Khanom jeen nam ngiaw: The best Thai dishes you’ve never heard of
Northern Thai dishes are the most elusive regional cuisine in Bangkok. Most people are only familiar with khao soi, a curry-based noodle dish. Sure, it's incredibly tasty and deservedly popular. But we recommend switching things up once in a while to give northern Thailand's lesser known noodle export a try: khanom jeen nam ngiaw.
A dish typically served alongside the popular khao soi at northern Thai noodle stalls, nam ngiaw most likely has its origins in the Shan communities of northern Thailand (ngiaw is a somewhat derogatory term used to refer to the Shan), where it takes the form of a watery, slightly tart broth served over the eponymous khanom jeen, a variety of freshly made rice noodle. Over time, northern Thais beefed up the spice paste and added more meat, resulting in a heartier dish that is sometimes likened to a Thai-style bolognese.
The broth is made by simmering pork (or sometimes beef) in a mixture that includes a spice paste, dried herbs and halved cherry tomatoes. The meat, which can range from minced pork to chopped spareribs, combines with the spice paste to form a rich, meaty and often rather oily stew. The tomatoes provide a counterpart of acidity, and the broth is served over the noodles and supplemented with cubes of blood, topped with a generous amount of deep-fried crispy garlic and accompanied by sides of pickled mustard green, thinly sliced cabbage, bean sprouts, lime and dried chilies, deep-fried until crispy.
Some of the better places in Bangkok to get khanom jeen nam ngiaw include:
Kuaytiaw 12 Panna
Probably Bangkok’s best bowl of nam ngiaw can be had at Kuaytiaw 12 Panna, the only branch of a longstanding Chiang Rai institution. The vast servings here are rich and meaty, and are topped with loosely formed minced pork meatballs and strewn with cubes of blood and tomatoes.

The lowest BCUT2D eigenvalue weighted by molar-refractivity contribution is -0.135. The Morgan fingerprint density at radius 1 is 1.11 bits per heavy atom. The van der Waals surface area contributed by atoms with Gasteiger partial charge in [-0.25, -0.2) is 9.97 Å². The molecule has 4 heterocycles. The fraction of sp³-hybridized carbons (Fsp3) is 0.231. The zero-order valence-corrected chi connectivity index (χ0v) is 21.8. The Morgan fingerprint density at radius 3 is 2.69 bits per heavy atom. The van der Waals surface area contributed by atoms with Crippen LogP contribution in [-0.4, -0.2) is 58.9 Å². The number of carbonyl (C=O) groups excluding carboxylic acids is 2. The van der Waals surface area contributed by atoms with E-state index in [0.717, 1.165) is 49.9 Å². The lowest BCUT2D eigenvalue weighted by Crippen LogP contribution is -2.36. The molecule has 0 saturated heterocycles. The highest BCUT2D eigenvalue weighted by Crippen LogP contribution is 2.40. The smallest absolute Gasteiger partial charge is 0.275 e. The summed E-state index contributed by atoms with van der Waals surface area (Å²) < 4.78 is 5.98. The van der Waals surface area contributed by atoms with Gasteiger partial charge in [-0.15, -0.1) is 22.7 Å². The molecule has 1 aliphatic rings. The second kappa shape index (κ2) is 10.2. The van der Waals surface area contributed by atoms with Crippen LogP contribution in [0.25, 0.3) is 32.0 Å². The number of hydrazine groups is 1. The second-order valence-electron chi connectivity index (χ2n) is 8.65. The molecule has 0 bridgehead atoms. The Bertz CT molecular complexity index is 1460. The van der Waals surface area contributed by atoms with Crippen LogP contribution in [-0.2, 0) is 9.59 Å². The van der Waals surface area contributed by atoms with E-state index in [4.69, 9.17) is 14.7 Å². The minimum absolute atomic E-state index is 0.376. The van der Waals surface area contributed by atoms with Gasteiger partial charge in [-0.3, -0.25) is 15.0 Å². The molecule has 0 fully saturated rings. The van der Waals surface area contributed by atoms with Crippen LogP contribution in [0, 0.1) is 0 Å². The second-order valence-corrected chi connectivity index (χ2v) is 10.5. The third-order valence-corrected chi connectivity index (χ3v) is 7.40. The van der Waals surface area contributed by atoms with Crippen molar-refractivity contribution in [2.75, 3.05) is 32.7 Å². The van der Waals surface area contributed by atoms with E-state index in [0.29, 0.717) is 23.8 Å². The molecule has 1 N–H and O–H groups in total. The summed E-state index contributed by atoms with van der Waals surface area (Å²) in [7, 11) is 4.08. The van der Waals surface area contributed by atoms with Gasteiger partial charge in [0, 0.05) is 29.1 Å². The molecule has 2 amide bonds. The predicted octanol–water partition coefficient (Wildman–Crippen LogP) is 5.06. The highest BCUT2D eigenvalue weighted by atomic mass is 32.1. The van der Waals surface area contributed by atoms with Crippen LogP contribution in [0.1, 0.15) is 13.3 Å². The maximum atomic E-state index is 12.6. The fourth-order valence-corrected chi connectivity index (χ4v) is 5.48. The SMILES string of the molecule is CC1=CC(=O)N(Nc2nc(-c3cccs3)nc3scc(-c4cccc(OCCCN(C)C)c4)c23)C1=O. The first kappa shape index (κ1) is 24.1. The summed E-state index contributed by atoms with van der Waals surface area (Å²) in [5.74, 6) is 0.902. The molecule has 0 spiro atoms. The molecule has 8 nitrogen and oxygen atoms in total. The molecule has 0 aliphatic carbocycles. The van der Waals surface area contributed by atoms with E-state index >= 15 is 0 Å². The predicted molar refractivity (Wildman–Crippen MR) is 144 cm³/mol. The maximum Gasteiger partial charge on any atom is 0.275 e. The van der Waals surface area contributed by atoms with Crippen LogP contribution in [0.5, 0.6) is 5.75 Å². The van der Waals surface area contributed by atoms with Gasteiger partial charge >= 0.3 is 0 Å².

Silom Road Soi 3, BTS: Saladaeng. Open Monday to Saturday, 7am-3pm. Price: 35 baht. Tel +66 (0)86 334 1489
Pa Orn Chiang Rai
Pa Orn also hails from Chiang Rai and serves a small but stellar bowl of that combines all the essentials: minced pork balls, spare ribs, and an oily and rich broth studded with tart tomatoes.
#11/35 Or Tor Kor Market, MRT: Kamphaeng Phet. Open daily, 8am-5pm. Price: 30 baht
A less intimidating introduction to khanom jeen nam ngiaw can be found at Yuy Lee, where slightly smaller bowls combine a thin, tart broth with loose minced pork and plenty of deep-fried crispy garlic.
25 Sukhumvit Soi 31, BTS: Phrom Phong. Open Monday to Saturday, 10am-8pm. Price: 30 baht. Tel +66 (0)2 258 4600
Kuan Phochana’s take on the dish unites meaty pork spareribs with a rich and slightly oily broth and ample dork ngiw, a dried flower traditionally added to the dish for flavor.
Sukhumvit Soi 22, BTS: Asok. Open daily, 11am-7pm. Price: 30 baht
Khao Soi Lam Duan Fah Ham
Lam Duan, a legendary Chiang Mai khao soi institution, has a branch in the outskirts of Bangkok where the nam ngiaw is heavy on the blood and tomatoes.
Vibhavadi-Rangsit Soi 58, Open daily, 8.30am-3pm. Closed last Sunday of the month. Price: 35 baht. Tel +66 (0)2 579 6403